2008 LinuxQuestions.org Members Choice AwardsThis forum is for the 2008 LinuxQuestions.org Members Choice Awards.
You can now vote for your favorite products of 2008. This is your chance to be heard! Voting ends February 12th.
Welcome to LinuxQuestions.org, a friendly and active Linux Community.
You are currently viewing LQ as a guest. By joining our community you will have the ability to post topics, receive our newsletter, use the advanced search, subscribe to threads and access many other special features. Registration is quick, simple and absolutely free. Join our community today!
Note that registered members see fewer ads, and ContentLink is completely disabled once you log in.
If you have any problems with the registration process or your account login, please contact us. If you need to reset your password, click here.
Having a problem logging in? Please visit this page to clear all LQ-related cookies.
Introduction to Linux - A Hands on Guide
This guide was created as an overview of the Linux Operating System, geared toward new users as an exploration tour and getting started guide, with exercises at the end of each chapter.
For more advanced trainees it can be a desktop reference, and a collection of the base knowledge needed to proceed with system and network administration. This book contains many real life examples derived from the author's experience as a Linux system and network administrator, trainer and consultant. They hope these examples will help you to get a better understanding of the Linux system and that you feel encouraged to try out things on your own.
Click Here to receive this Complete Guide absolutely free.
View Poll Results: Desktop Distribution of the Year
I'm a novice myself. I began my GNU/Linux adventure through Ubuntu, switched pretty fast to Xubuntu, but found that it didn't meet my expectations for running a modern OS on old hardware. Which I have later found is not an unusual motive among newcomers. Why spend more cash on new hardware when your old box will do the job?
I had a look at several distros, and landed on Zenwalk, a distant slackware relative. Zenwalk has a one-app-per task philosophy. It runs great on new and old hardware, has a powerful package manager, a complete yet fast and responsive desktop and most notably a great community. Haven't looked back since.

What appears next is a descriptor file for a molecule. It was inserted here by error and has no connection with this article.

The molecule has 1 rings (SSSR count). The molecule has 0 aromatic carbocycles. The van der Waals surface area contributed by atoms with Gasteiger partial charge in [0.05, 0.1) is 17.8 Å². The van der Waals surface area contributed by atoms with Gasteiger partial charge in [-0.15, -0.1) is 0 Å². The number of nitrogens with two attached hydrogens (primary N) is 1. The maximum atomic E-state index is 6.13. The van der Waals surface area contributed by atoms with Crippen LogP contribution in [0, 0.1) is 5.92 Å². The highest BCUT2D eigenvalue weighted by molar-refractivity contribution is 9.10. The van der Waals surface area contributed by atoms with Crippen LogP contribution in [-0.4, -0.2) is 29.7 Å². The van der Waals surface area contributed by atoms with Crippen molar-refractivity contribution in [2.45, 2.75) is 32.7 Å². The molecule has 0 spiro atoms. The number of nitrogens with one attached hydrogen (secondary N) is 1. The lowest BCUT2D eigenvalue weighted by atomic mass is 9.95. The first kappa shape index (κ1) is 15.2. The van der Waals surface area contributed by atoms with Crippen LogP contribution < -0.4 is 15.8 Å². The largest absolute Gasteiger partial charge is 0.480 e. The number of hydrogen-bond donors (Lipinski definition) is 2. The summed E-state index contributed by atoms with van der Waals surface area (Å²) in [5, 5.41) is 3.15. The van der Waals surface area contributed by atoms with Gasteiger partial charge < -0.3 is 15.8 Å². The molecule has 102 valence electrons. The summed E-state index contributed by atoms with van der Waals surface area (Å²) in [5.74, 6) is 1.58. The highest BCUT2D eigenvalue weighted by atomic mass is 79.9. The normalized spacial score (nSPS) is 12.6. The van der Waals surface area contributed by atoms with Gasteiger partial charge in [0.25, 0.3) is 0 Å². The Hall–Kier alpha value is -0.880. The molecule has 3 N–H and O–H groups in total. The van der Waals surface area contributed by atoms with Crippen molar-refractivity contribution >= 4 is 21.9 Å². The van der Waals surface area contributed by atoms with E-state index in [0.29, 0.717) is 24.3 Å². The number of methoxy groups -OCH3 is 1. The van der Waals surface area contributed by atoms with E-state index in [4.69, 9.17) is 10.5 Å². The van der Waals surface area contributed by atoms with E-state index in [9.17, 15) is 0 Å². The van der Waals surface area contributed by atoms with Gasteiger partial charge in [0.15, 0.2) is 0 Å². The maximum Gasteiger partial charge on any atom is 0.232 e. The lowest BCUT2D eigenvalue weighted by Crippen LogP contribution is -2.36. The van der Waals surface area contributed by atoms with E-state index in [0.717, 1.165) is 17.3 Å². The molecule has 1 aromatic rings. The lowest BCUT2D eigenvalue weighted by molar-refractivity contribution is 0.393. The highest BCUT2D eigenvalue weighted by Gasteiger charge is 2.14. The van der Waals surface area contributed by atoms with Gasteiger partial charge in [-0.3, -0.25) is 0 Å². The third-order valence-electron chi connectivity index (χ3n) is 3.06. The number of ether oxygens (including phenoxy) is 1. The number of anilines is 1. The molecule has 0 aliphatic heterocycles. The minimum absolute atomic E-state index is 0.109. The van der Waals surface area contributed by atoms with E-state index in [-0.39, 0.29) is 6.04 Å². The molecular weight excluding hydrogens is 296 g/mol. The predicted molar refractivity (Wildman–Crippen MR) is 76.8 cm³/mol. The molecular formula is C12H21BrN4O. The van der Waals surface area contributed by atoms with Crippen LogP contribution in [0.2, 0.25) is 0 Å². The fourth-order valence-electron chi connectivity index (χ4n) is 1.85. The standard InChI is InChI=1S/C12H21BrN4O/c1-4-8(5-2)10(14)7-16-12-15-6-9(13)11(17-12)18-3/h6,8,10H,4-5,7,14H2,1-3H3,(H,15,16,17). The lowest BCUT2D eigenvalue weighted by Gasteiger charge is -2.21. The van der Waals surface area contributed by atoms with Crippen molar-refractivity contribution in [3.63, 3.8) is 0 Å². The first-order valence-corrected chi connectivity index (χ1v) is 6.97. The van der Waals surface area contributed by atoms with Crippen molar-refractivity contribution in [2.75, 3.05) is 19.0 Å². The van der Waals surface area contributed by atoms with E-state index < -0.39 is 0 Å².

Ubuntu is bloated from the get-go unless you are ready to take the necessary steps that a new linux user would most probably not feel confident enough to do. That said, Ubuntu gave me a starting point. Then I grew up. I can still recommend it to Windows-oriented users and Mac iDolizers without fearing they'll get the fear. Keep up the good work!
One thing that bugs me though, is when Ubuntu users who are surveying other distros or operative systems complain that some thing or setup isn't the same as in Ubuntu. Ubuntu's Not Linux. If you want Ubuntu, use Ubuntu. The good distros are usually built up with care to suit objective x,y,z and I've found that most of the changes are there for good reasons. Understanding this, you'll probably learn more about Linux, and delve further into it away from the abyss of M$.
I've been an Ubuntu user for a bit over 3 years, but just recently decided to experiment on my 2 "spare" PCs. My notebook still runs Ubuntu, but my desktop now has Mandriva One 2009...KDE so it takes some getting used to.
The PC I replaced, I'm now attempting to put a light Linux on, and Zenwalk is probably the one which will be running on it. I had trouble installing Zenwalk so I tried DSL. The default resolution is so awful I can't see to reboot LOL.
The point is, Ubuntu is "bringing the masses" to Linux, and I think some power users don't like that idea (can't say that I blame them).
For those who have discovered Linux and made the change, the only reason I can think of to attract Windows users is so that hardware (and software) vendors will take notice and support Linux. Other than that, they can HAVE their Windows.
PCLinuxOS was really the most useful and stable for most of the year - but when it came to needing the packages, Debian had to be it. Gentoo is awesome with packages also, but has its other features that make it 3rd. I would prefer a voting system where we could rank the distro we use to the point we don't care.
Last edited by GTrax; 02-03-2009 at 06:53 PM.
Reason: speling :|
it's very difficult to answer, because no one is aware of all the linux distributions, there are a lot of distributions are available in linux.
i can't judge which is best. I had used only 4 linux distributions, so i can judge among them only. Previously i had used Red hat enterprise edition, Ubuntu, Fedora 10.0. Now i am using openSUSE 11.0. when compared with other 3 i had used, SUSE is best. Eventhough i had faced some problems at the starting stage, those few and far less than the other distributions. SUSE is very use friendly. It's graphics features are very nice.
I am by no means a "linux expert". I work in IT and was an administrator (Windows/Novell) in the past. Over the years though I have played around with linux. I have probably installed 7 different distros. For some reason picking a different distro each time I do a build. Anyway, each time I went into it with low expectations and each time was refreshingly suprised on how easy the install went and how nice it looks and runs. I just wanted to say that I Love Linux in general. Each distro is just a different version of a great os. It has revived several unused boxes after becoming too slow for the latest OS from MS. It has made my current eee PC laptop run better than the original XP. I am just glad that we can have this thread/poll. Don't see many polls like this on a MS site.